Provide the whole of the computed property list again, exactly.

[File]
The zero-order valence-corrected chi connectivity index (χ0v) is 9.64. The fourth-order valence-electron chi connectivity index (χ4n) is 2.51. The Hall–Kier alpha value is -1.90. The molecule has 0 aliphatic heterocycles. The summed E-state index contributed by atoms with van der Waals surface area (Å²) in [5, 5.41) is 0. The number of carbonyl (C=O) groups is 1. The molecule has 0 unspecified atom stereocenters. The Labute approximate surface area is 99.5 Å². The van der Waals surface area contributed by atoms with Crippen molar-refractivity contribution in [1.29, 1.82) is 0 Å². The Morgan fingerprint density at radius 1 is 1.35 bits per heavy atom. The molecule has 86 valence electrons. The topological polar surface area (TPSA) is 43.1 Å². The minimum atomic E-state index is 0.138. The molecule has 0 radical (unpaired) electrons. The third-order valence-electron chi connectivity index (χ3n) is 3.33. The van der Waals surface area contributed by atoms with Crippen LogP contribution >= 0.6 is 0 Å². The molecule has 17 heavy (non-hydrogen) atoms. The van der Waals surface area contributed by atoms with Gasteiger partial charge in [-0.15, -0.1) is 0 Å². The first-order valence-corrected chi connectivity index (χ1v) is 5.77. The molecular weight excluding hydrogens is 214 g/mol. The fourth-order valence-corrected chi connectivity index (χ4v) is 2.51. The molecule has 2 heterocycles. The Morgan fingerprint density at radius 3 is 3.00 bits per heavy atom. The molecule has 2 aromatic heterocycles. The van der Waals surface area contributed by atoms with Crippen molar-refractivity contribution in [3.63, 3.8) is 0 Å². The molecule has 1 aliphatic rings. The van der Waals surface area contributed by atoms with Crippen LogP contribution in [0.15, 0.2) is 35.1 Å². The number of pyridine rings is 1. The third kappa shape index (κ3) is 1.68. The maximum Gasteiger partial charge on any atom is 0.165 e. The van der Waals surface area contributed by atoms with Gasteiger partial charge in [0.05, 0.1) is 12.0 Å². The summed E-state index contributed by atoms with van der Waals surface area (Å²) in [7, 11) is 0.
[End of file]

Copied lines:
The zero-order valence-corrected chi connectivity index (χ0v) is 9.64. The fourth-order valence-electron chi connectivity index (χ4n) is 2.51. The Hall–Kier alpha value is -1.90. The molecule has 0 aliphatic heterocycles. The summed E-state index contributed by atoms with van der Waals surface area (Å²) in [5, 5.41) is 0. The number of carbonyl (C=O) groups is 1. The molecule has 0 unspecified atom stereocenters. The Labute approximate surface area is 99.5 Å². The van der Waals surface area contributed by atoms with Crippen molar-refractivity contribution in [1.29, 1.82) is 0 Å². The Morgan fingerprint density at radius 1 is 1.35 bits per heavy atom. The molecule has 86 valence electrons. The topological polar surface area (TPSA) is 43.1 Å². The minimum atomic E-state index is 0.138. The molecule has 0 radical (unpaired) electrons. The third-order valence-electron chi connectivity index (χ3n) is 3.33. The van der Waals surface area contributed by atoms with Crippen LogP contribution >= 0.6 is 0 Å². The molecule has 17 heavy (non-hydrogen) atoms. The van der Waals surface area contributed by atoms with Gasteiger partial charge in [-0.15, -0.1) is 0 Å². The first-order valence-corrected chi connectivity index (χ1v) is 5.77. The molecular weight excluding hydrogens is 214 g/mol. The fourth-order valence-corrected chi connectivity index (χ4v) is 2.51. The molecule has 2 heterocycles. The Morgan fingerprint density at radius 3 is 3.00 bits per heavy atom. The molecule has 2 aromatic heterocycles. The van der Waals surface area contributed by atoms with Crippen molar-refractivity contribution in [3.63, 3.8) is 0 Å². The molecule has 1 aliphatic rings. The van der Waals surface area contributed by atoms with Crippen LogP contribution in [0.15, 0.2) is 35.1 Å². The number of pyridine rings is 1. The third kappa shape index (κ3) is 1.68. The maximum Gasteiger partial charge on any atom is 0.165 e. The van der Waals surface area contributed by atoms with Gasteiger partial charge in [0.05, 0.1) is 12.0 Å². The summed E-state index contributed by atoms with van der Waals surface area (Å²) in [7, 11) is 0.